Presently, in the 2015 federal rule IRF PPS base payment table, Fracture of the LE, whose motor impairment can be 50 percent of full capacity, has payment in a ‘no tier’ base rate of $10,681.15. These rates are well below the hip and femur fractures without complication and/or co-morbidity in the study. On average, the real experience base rate was $15,440 with a full payment of $16,588 to IRFs. All except a 0704 no tier for this impairment are less than the SNF payment (stated at $16,643) for the comparable patient type.
FxLE2015Payment

ReplacementLE2015Payment

  • 2015 Replacement LE- 0801 no tier payment is $7,880.16 with an average LOS of 7 days. The study revealed the base payment at $12,936 and actual payment at $13,821.
  • 2015 Other orthopedic – 0901 no tier payment is $9,699.36 with an average LOS of 8 days. No comparison in the study specific to these patients.
  • 2015 Stroke – 0101 no tier payment is $9,506.35 with an average LOS of 8 days. The study revealed the base payment average to be $16,866 and actual payment at $18,300.

The June, 2014 MedPAC study doesn’t recognize that federal rule changes and ‘enforcement’ have skewed patient access pushing IRF patient-types treated to a different mix since the inception of IRF PPS in 2002. I purposefully selected the lowest CMG and no tier co-morbidity to demonstrate a point that has long been forgotten. Despite having payment capability in an IRF, these types of patients have been steered specifically to a SNF level of care.

The attempt to correlate a comparison to IRF reality now, and what it could have been if all CMGs in the spectrum of IRF PPS were utilized more uniformly, is not discussed. If CMS was not as aggressive in attempting to demonstrate that less acute patients could have been treated at a SNF level of care, payments, on average, could and would have been less than that experienced and, ultimately, published in the report. Why provide SNF payments as the argument? Instead, allow IRFs to treat the full spectrum already available in the burden of care PPS model that currently exists! Allow physicians to direct medical necessity and plans of care that include the intensity of rehabilitation and RN oversight in an IRF, as long as the burden of care acuity is paid for those patients in these lesser utilized lower level CMGs. After all, those patients would have much shorter lengths of stay; and the benefit of being hospitalized for shorter stays brings about an entirely different argument for intense, medically supervised rehabilitation allowances.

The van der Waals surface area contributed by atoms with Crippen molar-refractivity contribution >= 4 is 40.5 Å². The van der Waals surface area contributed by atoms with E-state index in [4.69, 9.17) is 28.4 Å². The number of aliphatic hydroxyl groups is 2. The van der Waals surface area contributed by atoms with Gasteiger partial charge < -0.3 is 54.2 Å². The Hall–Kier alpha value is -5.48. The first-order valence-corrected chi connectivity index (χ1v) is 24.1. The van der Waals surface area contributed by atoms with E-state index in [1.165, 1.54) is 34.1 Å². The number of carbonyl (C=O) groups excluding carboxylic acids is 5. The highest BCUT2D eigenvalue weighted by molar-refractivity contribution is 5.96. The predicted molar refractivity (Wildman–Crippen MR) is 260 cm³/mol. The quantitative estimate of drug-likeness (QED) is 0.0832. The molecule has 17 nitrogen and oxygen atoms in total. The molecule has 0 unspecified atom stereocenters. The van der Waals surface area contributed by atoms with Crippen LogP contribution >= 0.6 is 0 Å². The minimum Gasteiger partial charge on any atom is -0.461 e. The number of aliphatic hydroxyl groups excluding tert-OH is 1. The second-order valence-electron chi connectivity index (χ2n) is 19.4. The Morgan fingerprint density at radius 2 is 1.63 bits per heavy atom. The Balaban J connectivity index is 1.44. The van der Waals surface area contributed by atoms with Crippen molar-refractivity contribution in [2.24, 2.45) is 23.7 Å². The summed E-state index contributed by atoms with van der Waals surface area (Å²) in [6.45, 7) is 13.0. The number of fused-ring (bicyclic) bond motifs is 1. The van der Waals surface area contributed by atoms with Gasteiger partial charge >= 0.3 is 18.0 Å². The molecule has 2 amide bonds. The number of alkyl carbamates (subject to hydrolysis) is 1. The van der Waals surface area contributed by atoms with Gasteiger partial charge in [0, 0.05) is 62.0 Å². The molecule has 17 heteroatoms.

As we continue this series of blogs opposing site-neutral payment arguments, we’ll strengthen the points just made, as well as an argument for patient choice when one exists. We’ll discuss the changing medical needs of patients that require access to an IRF level of care, and reducing the fear of hindsight reprisal and take-backs that have led IRF’s toward the limited and higher payment predicaments they now find themselves in.